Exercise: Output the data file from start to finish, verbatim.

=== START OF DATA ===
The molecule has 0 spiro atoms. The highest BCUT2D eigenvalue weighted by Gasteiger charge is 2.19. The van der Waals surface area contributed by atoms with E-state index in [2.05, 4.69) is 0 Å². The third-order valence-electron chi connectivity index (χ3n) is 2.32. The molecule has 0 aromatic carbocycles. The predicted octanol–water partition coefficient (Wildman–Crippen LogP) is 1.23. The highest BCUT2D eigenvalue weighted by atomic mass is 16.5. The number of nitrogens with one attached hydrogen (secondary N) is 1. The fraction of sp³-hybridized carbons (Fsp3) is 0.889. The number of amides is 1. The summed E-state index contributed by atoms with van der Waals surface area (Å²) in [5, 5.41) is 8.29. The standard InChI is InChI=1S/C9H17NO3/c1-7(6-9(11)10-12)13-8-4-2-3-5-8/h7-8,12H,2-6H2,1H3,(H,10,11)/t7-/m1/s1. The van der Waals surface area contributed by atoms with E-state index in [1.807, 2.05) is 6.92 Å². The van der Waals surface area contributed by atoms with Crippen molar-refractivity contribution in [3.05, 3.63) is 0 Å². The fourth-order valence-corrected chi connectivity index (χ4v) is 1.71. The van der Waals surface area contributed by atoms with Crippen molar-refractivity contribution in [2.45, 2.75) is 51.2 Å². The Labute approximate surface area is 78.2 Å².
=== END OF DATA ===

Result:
The molecule has 0 spiro atoms. The highest BCUT2D eigenvalue weighted by Gasteiger charge is 2.19. The van der Waals surface area contributed by atoms with E-state index in [2.05, 4.69) is 0 Å². The third-order valence-electron chi connectivity index (χ3n) is 2.32. The molecule has 0 aromatic carbocycles. The predicted octanol–water partition coefficient (Wildman–Crippen LogP) is 1.23. The highest BCUT2D eigenvalue weighted by atomic mass is 16.5. The number of nitrogens with one attached hydrogen (secondary N) is 1. The fraction of sp³-hybridized carbons (Fsp3) is 0.889. The number of amides is 1. The summed E-state index contributed by atoms with van der Waals surface area (Å²) in [5, 5.41) is 8.29. The standard InChI is InChI=1S/C9H17NO3/c1-7(6-9(11)10-12)13-8-4-2-3-5-8/h7-8,12H,2-6H2,1H3,(H,10,11)/t7-/m1/s1. The van der Waals surface area contributed by atoms with E-state index in [1.807, 2.05) is 6.92 Å². The van der Waals surface area contributed by atoms with Crippen molar-refractivity contribution in [3.05, 3.63) is 0 Å². The fourth-order valence-corrected chi connectivity index (χ4v) is 1.71. The van der Waals surface area contributed by atoms with Crippen molar-refractivity contribution in [2.45, 2.75) is 51.2 Å². The Labute approximate surface area is 78.2 Å².